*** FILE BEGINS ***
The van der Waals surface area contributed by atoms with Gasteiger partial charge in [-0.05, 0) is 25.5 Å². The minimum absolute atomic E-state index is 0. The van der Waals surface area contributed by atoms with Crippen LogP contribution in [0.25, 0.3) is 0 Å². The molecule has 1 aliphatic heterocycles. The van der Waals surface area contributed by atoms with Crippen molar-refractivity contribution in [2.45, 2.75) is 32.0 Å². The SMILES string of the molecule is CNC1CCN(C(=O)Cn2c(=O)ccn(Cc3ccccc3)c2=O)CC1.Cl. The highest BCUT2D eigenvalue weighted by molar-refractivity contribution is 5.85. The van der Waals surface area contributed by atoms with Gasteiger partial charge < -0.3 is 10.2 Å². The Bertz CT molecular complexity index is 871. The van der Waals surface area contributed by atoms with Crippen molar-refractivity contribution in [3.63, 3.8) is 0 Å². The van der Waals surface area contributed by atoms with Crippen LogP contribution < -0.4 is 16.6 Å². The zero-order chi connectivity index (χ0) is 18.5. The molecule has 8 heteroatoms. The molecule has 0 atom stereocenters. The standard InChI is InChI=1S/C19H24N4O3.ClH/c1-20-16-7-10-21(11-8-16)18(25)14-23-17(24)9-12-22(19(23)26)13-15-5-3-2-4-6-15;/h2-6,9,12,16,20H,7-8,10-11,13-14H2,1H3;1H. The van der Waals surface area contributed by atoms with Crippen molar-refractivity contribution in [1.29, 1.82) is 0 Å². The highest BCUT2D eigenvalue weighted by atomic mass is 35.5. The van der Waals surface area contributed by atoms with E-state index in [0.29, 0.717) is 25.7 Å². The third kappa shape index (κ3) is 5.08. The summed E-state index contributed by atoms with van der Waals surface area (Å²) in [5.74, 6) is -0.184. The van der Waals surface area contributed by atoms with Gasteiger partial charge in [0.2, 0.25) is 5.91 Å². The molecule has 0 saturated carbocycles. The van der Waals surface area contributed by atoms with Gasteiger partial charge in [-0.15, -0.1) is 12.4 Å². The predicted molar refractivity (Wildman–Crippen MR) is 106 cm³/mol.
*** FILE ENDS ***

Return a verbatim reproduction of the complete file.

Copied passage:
The van der Waals surface area contributed by atoms with Gasteiger partial charge in [-0.05, 0) is 25.5 Å². The minimum absolute atomic E-state index is 0. The van der Waals surface area contributed by atoms with Crippen LogP contribution in [0.25, 0.3) is 0 Å². The molecule has 1 aliphatic heterocycles. The van der Waals surface area contributed by atoms with Crippen molar-refractivity contribution in [2.45, 2.75) is 32.0 Å². The SMILES string of the molecule is CNC1CCN(C(=O)Cn2c(=O)ccn(Cc3ccccc3)c2=O)CC1.Cl. The highest BCUT2D eigenvalue weighted by molar-refractivity contribution is 5.85. The van der Waals surface area contributed by atoms with Gasteiger partial charge < -0.3 is 10.2 Å². The Bertz CT molecular complexity index is 871. The van der Waals surface area contributed by atoms with Crippen molar-refractivity contribution in [3.63, 3.8) is 0 Å². The van der Waals surface area contributed by atoms with Crippen LogP contribution < -0.4 is 16.6 Å². The zero-order chi connectivity index (χ0) is 18.5. The molecule has 8 heteroatoms. The molecule has 0 atom stereocenters. The standard InChI is InChI=1S/C19H24N4O3.ClH/c1-20-16-7-10-21(11-8-16)18(25)14-23-17(24)9-12-22(19(23)26)13-15-5-3-2-4-6-15;/h2-6,9,12,16,20H,7-8,10-11,13-14H2,1H3;1H. The van der Waals surface area contributed by atoms with Crippen molar-refractivity contribution in [1.29, 1.82) is 0 Å². The highest BCUT2D eigenvalue weighted by atomic mass is 35.5. The van der Waals surface area contributed by atoms with E-state index in [0.29, 0.717) is 25.7 Å². The third kappa shape index (κ3) is 5.08. The summed E-state index contributed by atoms with van der Waals surface area (Å²) in [5.74, 6) is -0.184. The van der Waals surface area contributed by atoms with Gasteiger partial charge in [0.2, 0.25) is 5.91 Å². The molecule has 0 saturated carbocycles. The van der Waals surface area contributed by atoms with Gasteiger partial charge in [-0.15, -0.1) is 12.4 Å². The predicted molar refractivity (Wildman–Crippen MR) is 106 cm³/mol.